The number of posted loads on the spot-freight market outpaced available truckload capacity across all three major equipment types Aug. 24 through Aug. 30 compared to the previous seven days, according to DAT Solutions, which operates the DAT network of load boards, however, rates generally remained in a holding pattern.

The total number of van, refrigerated, and flatbed loads posted was up 1.9% while available capacity dipped 5.4% compared to the previous week.

The national average van rate was unchanged for the fourth consecutive week at $2.00 per mile. The monthly average rate in August also was $2.00 per mile, down 2.9% compared to July. Compared to August 2013, however, the rate is up 8.7%.

Van freight availability increased 11% while capacity slid 5.9%, pushing the national average load-to-truck ratio up 18% to 3.7 loads per truck. On a per-month basis, the national load-to-truck ratio averaged 3.3 in August, a 5.2% increase compared to July and 25% greater than the level of August 2013.

In the refrigerated freight market, the national average spot rate held at $2.28 per mile for the week. As a monthly average, the rate for August declined 7 cents to $2.28 per mile. Rates have remained relatively strong for reefers through the summer, according to DAT, exceeding August 2013 averages by 19 cents or 9.1%.

Reefer freight availability increased 6.7% last week and capacity was up 1.4%, producing a reefer load-to-truck ratio of 10.8, up 5.2%. The monthly average load-to-truck ratio for August was 10.1, an 11% increase compared to July and 24% higher compared to August 2013.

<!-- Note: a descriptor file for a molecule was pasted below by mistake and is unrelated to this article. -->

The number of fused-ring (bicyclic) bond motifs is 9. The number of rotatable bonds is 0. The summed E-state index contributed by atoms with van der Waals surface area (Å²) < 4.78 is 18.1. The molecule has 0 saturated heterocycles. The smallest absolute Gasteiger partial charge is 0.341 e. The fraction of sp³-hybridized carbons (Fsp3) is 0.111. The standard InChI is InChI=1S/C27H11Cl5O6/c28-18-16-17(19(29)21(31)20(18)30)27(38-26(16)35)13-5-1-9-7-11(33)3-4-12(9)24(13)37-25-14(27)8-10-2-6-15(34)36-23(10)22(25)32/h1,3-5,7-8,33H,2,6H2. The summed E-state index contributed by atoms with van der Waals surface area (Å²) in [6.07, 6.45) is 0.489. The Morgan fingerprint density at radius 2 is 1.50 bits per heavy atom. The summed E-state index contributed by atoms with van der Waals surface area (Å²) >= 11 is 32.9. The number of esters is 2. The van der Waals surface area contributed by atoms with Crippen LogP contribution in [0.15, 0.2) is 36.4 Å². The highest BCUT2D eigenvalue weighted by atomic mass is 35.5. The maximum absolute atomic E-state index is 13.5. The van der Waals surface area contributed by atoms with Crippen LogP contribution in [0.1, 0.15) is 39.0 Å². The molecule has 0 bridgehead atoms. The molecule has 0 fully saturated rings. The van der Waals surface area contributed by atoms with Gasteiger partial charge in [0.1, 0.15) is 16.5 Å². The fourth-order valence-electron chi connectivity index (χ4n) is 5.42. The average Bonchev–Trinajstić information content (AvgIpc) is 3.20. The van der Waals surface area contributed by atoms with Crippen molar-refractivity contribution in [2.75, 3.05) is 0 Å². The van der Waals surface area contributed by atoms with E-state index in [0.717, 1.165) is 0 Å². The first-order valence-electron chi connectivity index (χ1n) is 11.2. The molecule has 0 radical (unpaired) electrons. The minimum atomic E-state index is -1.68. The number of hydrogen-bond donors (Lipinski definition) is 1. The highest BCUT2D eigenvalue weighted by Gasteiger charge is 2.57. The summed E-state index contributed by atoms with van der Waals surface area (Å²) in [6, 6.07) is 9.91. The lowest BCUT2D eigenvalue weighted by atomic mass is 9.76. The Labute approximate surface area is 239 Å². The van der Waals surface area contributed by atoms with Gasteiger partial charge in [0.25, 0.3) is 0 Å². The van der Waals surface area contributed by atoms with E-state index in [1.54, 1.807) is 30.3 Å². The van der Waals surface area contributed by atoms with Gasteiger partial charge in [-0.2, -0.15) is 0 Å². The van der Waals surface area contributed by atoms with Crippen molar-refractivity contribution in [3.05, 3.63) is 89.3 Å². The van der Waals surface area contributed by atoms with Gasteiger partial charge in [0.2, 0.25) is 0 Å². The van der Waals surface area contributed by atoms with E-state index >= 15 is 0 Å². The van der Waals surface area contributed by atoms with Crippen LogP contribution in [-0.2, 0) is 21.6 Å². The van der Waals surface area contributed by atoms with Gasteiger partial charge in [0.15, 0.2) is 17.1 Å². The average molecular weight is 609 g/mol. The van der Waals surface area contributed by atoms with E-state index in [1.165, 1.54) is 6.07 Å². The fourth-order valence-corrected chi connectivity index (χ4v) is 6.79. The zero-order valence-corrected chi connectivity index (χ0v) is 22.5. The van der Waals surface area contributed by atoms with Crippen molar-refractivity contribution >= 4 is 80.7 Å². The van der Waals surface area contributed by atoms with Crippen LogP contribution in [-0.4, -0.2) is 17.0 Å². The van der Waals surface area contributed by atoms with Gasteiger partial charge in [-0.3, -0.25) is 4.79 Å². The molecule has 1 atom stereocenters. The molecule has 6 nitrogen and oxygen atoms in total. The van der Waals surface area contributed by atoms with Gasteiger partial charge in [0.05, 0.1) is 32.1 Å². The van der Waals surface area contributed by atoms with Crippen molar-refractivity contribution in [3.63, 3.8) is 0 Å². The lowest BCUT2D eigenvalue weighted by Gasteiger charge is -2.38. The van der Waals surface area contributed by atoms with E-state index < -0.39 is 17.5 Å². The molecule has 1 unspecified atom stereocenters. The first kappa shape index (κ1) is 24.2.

The national average flatbed rate declined 1 cent to $2.43 per mile. Flatbed load availability dropped 4.8% and capacity fell 11%. The load-to-truck ratio increased 6.4% from 35.3 to 37.6 loads per truck.

On a monthly basis, flatbed load volume declined 2.4% in August compared to July while capacity was down 2.9%, so the load-to-truck ratio was mostly unchanged. Compared to August 2013, however, the ratio posted a 106% increase.

Load-to-truck ratios represent the number of loads posted for every truck posted on DAT load boards.

“Even if demand stagnates or wanes, rates are likely to rise due to carriers' operational costs as well as capacity constraints,” wrote DAT Analyst Mark Montague in DAT's Freight Talk Blog. “Fuel costs are stable, but labor and other costs are on the rise. Hours of service and the persistent driver shortage have hampered productivity for fleets of all sizes.”

He did warn that in the fourth quarter rates may plateau but they aren’t expected to drop.

“Demand usually tapers in the fourth quarter, but fleet costs aren't coming down,” Montague wrote. “Fuel prices may be stable, but there is increased pressure on fleets from the costs of labor and regulatory compliance. So when demand slackens in the fourth quarter of this year, rates are more likely to plateau than to drop significantly.”